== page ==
Photo of instructors at the CCTC providing training to participants.
At its location in Ward 8, the Citiwide Computer Training Center provides technological training and assistance for youth looking to get an edge in their computer skills. Photo by Kim Kroll.

In a small side hallway off The Woodner apartment complex in Ward 1, the Citiwide Computer Training Center (CCTC) works to educate low-income families and those in poverty.  

The organization was founded to provide free technology education to local young people. Anthony Chuukwu, the founder of CCTC, started the organization as a newcomer to this country, and quickly understood how it feels to be a bystander on America’s information superhighway.  

“When I arrived in Washington, D.C., from West Africa (Nigeria), I previously had a technology background, management and training in administrative services,” said Chuukwu. “However, I could not be fully integrated into the mainstream of American society.”  

“I could not find anywhere in Washington, D.C. where I could get a refresher course in technology, since none of the programs I could afford had computer training or refresher courses for my skills,” he said. He resolved to address that need.  

“I came from a background of communal help [in Nigeria],” he said. “This principle followed me when I arrived here in the D.C. area.”  

As a result, students from ages 5 to 13 at CCTC every Monday through Friday are getting the head start they need. This afterschool program focuses on learning the basics of Microsoft Office, improving typing skills, and allocating time for academic enrichment. Even the 5-year-olds are kept busy.  

Alison Kim, outreach coordinator for the program, said when they come in she plays counting games with them. It helps them get familiar with the computer and stimulates their developing minds early on. Some of the younger kids also learn how to shoot and edit video at the program. “Overall, we are trying to make a long-lasting difference in the education of today’s youth,” said Kim.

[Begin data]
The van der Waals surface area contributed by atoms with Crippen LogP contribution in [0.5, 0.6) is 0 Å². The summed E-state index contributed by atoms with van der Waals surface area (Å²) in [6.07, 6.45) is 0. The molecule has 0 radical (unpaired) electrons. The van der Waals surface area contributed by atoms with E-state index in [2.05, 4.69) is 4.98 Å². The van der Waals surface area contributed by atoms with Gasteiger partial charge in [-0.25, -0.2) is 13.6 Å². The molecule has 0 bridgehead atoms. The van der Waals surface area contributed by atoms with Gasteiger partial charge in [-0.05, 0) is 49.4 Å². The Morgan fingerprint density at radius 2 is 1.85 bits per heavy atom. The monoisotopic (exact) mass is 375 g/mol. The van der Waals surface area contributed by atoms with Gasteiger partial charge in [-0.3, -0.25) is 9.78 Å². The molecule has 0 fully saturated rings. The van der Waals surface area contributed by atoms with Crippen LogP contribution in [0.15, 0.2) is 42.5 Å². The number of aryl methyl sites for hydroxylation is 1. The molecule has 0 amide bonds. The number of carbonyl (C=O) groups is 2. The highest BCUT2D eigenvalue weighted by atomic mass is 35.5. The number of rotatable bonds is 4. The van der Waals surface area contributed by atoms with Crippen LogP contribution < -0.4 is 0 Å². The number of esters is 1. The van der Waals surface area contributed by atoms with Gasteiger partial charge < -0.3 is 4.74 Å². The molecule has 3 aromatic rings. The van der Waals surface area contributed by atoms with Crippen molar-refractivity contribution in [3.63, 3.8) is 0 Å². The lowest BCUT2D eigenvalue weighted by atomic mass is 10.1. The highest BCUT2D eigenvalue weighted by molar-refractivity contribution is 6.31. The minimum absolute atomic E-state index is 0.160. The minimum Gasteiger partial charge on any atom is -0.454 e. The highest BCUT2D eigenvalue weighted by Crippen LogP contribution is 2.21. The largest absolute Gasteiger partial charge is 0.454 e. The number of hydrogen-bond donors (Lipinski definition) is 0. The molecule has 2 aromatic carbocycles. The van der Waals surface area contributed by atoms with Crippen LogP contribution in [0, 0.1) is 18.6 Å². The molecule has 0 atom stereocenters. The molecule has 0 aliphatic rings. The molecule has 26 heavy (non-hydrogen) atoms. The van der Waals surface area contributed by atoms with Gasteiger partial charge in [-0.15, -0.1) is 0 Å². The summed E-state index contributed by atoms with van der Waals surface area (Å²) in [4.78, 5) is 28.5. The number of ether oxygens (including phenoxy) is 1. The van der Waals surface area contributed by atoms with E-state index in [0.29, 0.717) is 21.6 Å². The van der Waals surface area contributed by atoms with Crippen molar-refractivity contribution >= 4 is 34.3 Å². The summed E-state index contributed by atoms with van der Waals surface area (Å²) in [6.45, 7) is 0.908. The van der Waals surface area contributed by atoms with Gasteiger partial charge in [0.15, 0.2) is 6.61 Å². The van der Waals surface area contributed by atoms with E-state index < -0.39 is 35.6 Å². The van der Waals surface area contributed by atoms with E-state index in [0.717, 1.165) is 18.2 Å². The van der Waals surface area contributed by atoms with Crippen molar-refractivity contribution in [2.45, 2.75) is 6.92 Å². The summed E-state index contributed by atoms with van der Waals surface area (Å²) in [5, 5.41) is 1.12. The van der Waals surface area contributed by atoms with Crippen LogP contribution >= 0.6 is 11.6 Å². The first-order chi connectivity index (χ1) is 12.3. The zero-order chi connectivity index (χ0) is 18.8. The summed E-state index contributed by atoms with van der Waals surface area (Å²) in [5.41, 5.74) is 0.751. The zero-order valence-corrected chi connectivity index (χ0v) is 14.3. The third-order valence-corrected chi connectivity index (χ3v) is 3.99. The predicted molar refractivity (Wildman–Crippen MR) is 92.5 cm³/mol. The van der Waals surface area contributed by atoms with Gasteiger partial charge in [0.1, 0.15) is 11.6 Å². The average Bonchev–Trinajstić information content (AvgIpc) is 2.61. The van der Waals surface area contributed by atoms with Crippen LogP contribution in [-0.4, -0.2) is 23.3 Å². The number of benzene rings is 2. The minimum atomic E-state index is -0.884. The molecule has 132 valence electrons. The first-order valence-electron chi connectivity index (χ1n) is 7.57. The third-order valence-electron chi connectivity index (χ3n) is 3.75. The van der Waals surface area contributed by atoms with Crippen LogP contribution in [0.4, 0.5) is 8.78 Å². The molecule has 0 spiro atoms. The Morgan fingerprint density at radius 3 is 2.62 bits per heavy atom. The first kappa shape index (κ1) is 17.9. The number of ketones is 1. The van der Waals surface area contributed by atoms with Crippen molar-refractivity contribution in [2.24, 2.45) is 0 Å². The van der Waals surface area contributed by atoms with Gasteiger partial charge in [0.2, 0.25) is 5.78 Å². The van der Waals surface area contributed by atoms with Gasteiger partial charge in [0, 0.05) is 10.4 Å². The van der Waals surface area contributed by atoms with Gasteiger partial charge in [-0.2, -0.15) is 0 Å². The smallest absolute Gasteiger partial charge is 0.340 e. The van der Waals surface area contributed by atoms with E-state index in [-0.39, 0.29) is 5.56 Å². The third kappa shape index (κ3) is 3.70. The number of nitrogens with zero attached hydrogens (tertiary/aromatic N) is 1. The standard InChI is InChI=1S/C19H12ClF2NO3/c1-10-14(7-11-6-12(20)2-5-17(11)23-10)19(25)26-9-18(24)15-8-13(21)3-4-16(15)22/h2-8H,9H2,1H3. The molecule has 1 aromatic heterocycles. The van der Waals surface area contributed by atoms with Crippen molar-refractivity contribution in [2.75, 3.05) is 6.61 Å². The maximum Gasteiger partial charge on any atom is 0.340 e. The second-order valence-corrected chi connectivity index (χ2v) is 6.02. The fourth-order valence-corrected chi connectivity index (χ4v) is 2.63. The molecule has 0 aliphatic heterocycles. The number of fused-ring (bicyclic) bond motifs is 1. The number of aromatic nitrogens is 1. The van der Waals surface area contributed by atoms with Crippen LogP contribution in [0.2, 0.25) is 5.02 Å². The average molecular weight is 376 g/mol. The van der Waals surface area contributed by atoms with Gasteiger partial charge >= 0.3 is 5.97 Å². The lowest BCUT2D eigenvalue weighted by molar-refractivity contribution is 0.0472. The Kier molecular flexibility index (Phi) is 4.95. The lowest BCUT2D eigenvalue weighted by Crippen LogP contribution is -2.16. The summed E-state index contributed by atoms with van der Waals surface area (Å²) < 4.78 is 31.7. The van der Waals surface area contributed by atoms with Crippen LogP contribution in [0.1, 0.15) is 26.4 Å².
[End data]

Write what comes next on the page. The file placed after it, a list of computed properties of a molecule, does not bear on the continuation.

During the summer, the center stays open for teens and young adults ages 14 to 21, who learn more advanced tasks. They get help with their resumes, and build fluency with Microsoft Word and Excel and other programs that make them more attractive to employers.  

Chuukwu recalled the experience of, Chichi, a girl who passed through CCTC.  

“She started at CCTC when she was 9 years old. Her mother had just died and she was being passed from one family member to another. She was quiet and withdrawn, and was having difficulty focusing on her schoolwork. In the past three years, Citiwide has become her home and provided her the stability that enabled her to blossom.”  

“CCTC was more than I ever imagined,” said Chichi. “I found a family here. The people are amazing. They have shown me what I am capable of, and I am no longer that timid little girl that was afraid to try new things. I know what I want and I know how to get it.”  

She is now in high school and on track to making her dream of going to college a reality.  

Each year Citiwide reaches about 200 to 250 youth like Chichi, and this year it is adding to its list of services.  

Starting in January, Citiwise will begin certifying people to be nursing assistants and health aides. The program is targeted toward low-income houses, with specific mention to single mothers. “I thought it was a need, and so I did more research,” Chuukwu said about the new nursing program. “Many retired (people) need home health assistants, and people need jobs.”  

This program has required Citiwide to receive CPR/AED and First Aid certification through the American Red Cross and to seek out qualified nurses to teach the courses, so there is a fee. However, the Department of Employment Services sponsors people with low incomes looking for work, so those who qualify are expected to have all or most of the fee waived.  

Chuukwu and the people at Citiwide have big plans for the future. With the everexpanding numbers of their youth program and the addition of the nursing program, they already have plans to use another location at 929/931 Kennedy St. NW. With this bigger space, Chuukwu looks to reach a larger number of people.  

He is proposing to use a section as a day care center for single parents while they take the training courses, so a new group of people will be able to utilize Citiwide’s services. “The only thing stopping us is limited funding right now,” Chuukwu said.  

To inquire about the organization’s programs, call (202)-667-3719.